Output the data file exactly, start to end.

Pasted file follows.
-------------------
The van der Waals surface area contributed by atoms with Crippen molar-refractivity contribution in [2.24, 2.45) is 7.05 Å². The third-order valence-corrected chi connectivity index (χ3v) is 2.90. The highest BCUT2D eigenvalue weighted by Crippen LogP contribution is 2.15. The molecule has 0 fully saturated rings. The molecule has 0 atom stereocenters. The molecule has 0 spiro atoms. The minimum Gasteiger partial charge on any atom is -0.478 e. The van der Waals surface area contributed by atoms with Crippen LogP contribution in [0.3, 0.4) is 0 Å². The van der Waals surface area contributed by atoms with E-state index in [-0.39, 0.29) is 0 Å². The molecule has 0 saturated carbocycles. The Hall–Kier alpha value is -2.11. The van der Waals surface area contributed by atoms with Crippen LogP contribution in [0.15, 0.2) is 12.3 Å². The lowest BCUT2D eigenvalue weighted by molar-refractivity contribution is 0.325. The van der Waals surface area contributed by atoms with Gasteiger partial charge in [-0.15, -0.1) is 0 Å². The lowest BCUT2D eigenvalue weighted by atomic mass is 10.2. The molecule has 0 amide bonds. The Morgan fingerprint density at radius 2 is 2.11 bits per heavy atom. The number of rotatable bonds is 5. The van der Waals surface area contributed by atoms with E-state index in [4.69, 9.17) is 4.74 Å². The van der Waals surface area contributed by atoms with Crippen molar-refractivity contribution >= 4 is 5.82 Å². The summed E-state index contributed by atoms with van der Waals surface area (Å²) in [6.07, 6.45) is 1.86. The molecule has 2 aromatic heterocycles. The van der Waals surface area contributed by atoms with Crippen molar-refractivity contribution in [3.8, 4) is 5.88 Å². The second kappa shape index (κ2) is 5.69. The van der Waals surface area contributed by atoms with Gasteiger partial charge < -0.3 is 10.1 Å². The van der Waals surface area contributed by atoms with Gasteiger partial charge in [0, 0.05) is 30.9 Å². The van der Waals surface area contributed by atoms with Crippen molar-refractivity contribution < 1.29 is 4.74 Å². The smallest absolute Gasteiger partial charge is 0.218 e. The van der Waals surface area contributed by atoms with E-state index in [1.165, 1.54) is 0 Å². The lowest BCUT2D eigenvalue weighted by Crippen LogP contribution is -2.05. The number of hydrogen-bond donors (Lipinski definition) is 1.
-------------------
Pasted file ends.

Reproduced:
The van der Waals surface area contributed by atoms with Crippen molar-refractivity contribution in [2.24, 2.45) is 7.05 Å². The third-order valence-corrected chi connectivity index (χ3v) is 2.90. The highest BCUT2D eigenvalue weighted by Crippen LogP contribution is 2.15. The molecule has 0 fully saturated rings. The molecule has 0 atom stereocenters. The molecule has 0 spiro atoms. The minimum Gasteiger partial charge on any atom is -0.478 e. The van der Waals surface area contributed by atoms with Crippen LogP contribution in [0.3, 0.4) is 0 Å². The van der Waals surface area contributed by atoms with E-state index in [-0.39, 0.29) is 0 Å². The molecule has 0 saturated carbocycles. The Hall–Kier alpha value is -2.11. The van der Waals surface area contributed by atoms with Crippen LogP contribution in [0.15, 0.2) is 12.3 Å². The lowest BCUT2D eigenvalue weighted by molar-refractivity contribution is 0.325. The van der Waals surface area contributed by atoms with Gasteiger partial charge in [-0.15, -0.1) is 0 Å². The lowest BCUT2D eigenvalue weighted by atomic mass is 10.2. The molecule has 0 amide bonds. The Morgan fingerprint density at radius 2 is 2.11 bits per heavy atom. The number of rotatable bonds is 5. The van der Waals surface area contributed by atoms with E-state index in [4.69, 9.17) is 4.74 Å². The van der Waals surface area contributed by atoms with Crippen molar-refractivity contribution >= 4 is 5.82 Å². The summed E-state index contributed by atoms with van der Waals surface area (Å²) in [6.07, 6.45) is 1.86. The molecule has 2 aromatic heterocycles. The van der Waals surface area contributed by atoms with Crippen molar-refractivity contribution in [3.8, 4) is 5.88 Å². The second kappa shape index (κ2) is 5.69. The van der Waals surface area contributed by atoms with Gasteiger partial charge < -0.3 is 10.1 Å². The van der Waals surface area contributed by atoms with Gasteiger partial charge in [0, 0.05) is 30.9 Å². The van der Waals surface area contributed by atoms with Crippen molar-refractivity contribution < 1.29 is 4.74 Å². The smallest absolute Gasteiger partial charge is 0.218 e. The van der Waals surface area contributed by atoms with E-state index in [1.165, 1.54) is 0 Å². The lowest BCUT2D eigenvalue weighted by Crippen LogP contribution is -2.05. The number of hydrogen-bond donors (Lipinski definition) is 1.